Eleven year old October – named for the month she was born in – lives in the forest with her dad. She refuses to see her mum who lives far away in London and, in October’s eyes, abandoned her and her dad. Yet October is happy with the way things are – she doesn’t go to school, preferring to live as wild as she can in the woods, learning about nature and doing things the old-fashioned way with Dad.
Yet, when her mum reappears on October’s twelfth birthday, Dad is horribly injured in an accident and October is forced to leave her wild home in the woods to stay in London with her mum. Everything in the city is wrong, from the cars and underground trains that make her sick to school, where the other kids tease her. Worst of all, October hates her mother and refuses all her efforts to build a relationship – all she wants is to go home with Dad.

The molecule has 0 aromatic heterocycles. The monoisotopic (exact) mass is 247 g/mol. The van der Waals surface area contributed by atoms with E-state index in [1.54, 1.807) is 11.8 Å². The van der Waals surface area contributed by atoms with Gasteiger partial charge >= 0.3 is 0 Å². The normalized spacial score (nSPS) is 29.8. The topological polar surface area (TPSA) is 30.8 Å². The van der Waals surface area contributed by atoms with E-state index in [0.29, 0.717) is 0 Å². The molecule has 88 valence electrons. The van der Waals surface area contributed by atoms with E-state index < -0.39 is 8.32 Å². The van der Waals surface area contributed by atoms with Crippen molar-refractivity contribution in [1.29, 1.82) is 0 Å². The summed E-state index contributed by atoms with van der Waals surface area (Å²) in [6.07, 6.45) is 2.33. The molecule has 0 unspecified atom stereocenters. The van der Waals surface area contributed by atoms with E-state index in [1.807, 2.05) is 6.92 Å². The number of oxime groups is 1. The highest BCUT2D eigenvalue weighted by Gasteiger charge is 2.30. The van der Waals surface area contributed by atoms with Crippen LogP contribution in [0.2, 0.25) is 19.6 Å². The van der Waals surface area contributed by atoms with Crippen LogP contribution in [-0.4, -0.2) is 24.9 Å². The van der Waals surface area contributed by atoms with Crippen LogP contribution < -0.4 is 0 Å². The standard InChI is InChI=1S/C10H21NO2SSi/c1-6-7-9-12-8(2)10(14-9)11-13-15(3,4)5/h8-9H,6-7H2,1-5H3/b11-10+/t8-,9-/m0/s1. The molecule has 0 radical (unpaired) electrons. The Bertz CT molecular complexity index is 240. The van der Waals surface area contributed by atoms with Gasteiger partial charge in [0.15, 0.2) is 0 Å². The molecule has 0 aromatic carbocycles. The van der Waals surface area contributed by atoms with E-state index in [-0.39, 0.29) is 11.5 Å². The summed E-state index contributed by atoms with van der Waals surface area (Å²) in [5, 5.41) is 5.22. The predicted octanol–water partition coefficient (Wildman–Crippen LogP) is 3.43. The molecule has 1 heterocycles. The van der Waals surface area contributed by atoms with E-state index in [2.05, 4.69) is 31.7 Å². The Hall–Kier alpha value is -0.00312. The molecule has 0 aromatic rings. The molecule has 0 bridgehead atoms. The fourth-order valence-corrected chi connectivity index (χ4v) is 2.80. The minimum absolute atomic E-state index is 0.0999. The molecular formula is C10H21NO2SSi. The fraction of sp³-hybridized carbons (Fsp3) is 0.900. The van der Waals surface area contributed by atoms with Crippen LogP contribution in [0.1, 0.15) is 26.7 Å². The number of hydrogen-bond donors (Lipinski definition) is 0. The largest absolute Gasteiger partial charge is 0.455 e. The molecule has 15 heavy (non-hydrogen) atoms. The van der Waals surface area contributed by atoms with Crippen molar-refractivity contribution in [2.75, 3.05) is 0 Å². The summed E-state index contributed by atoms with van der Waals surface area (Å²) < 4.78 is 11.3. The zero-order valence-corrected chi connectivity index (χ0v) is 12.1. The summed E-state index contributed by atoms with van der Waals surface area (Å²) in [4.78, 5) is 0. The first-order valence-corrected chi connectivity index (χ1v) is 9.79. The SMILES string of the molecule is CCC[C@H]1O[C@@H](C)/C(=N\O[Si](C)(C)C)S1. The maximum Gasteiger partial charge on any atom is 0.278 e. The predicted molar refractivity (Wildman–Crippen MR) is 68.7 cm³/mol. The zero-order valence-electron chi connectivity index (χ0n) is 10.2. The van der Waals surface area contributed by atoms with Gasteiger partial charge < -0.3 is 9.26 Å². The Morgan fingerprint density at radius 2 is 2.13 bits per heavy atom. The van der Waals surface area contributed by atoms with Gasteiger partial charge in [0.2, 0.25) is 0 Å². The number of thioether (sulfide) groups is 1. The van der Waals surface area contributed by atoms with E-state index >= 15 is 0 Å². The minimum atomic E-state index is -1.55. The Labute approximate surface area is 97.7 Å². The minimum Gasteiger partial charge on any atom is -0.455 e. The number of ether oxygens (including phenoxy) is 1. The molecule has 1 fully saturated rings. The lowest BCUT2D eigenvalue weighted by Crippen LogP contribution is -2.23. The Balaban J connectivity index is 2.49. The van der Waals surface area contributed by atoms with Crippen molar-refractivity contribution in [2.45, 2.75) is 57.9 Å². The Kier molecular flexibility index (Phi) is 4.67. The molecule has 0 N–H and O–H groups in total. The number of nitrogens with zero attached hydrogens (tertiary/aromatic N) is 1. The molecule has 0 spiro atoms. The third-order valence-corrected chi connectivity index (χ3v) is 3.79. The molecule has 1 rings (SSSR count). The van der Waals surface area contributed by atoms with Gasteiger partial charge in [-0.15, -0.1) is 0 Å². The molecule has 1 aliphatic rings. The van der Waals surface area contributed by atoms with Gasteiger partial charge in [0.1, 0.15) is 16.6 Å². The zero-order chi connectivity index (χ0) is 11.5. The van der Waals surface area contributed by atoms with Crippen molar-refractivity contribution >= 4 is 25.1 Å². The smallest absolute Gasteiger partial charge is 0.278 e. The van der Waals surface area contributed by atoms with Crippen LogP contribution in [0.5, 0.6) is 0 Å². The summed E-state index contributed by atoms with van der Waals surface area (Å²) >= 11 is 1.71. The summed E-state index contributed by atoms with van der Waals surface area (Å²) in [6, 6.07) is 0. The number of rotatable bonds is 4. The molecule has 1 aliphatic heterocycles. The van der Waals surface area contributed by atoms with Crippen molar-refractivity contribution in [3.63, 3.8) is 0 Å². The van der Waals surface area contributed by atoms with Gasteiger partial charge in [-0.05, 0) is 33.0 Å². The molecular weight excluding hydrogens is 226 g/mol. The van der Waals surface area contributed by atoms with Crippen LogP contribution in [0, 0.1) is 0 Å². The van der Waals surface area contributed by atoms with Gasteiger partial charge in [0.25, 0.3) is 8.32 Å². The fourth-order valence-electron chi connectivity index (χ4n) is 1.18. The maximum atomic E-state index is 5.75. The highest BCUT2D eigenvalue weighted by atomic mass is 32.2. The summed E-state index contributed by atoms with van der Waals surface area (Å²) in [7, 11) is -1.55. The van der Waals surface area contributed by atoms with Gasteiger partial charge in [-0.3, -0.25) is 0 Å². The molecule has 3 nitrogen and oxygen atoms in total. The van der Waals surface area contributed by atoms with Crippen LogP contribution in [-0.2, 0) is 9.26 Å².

Gradually, though, as Dad slowly recovers in hospital, October starts to adjust to her tamed city life, making friends with a boy in her class and discovering the semi-wildness that is mudlarking on the Thames. Slowly, October lets her mum in to her heart, and life starts to change for the better. Can October and Dad ever return to the wild? Or are there some things about the city that aren’t so bad after all?
Balen’s immensely touching, well-written story about the pleasures and perils of wildness combines a lush, autumnal sensibility with a perceptive story about a transitional phase in a young girl’s life. There is much here about what it’s like to live in an estranged family, but also about the power of friendship and the ordinary things that give necessary structure to children’s lives like school and activities.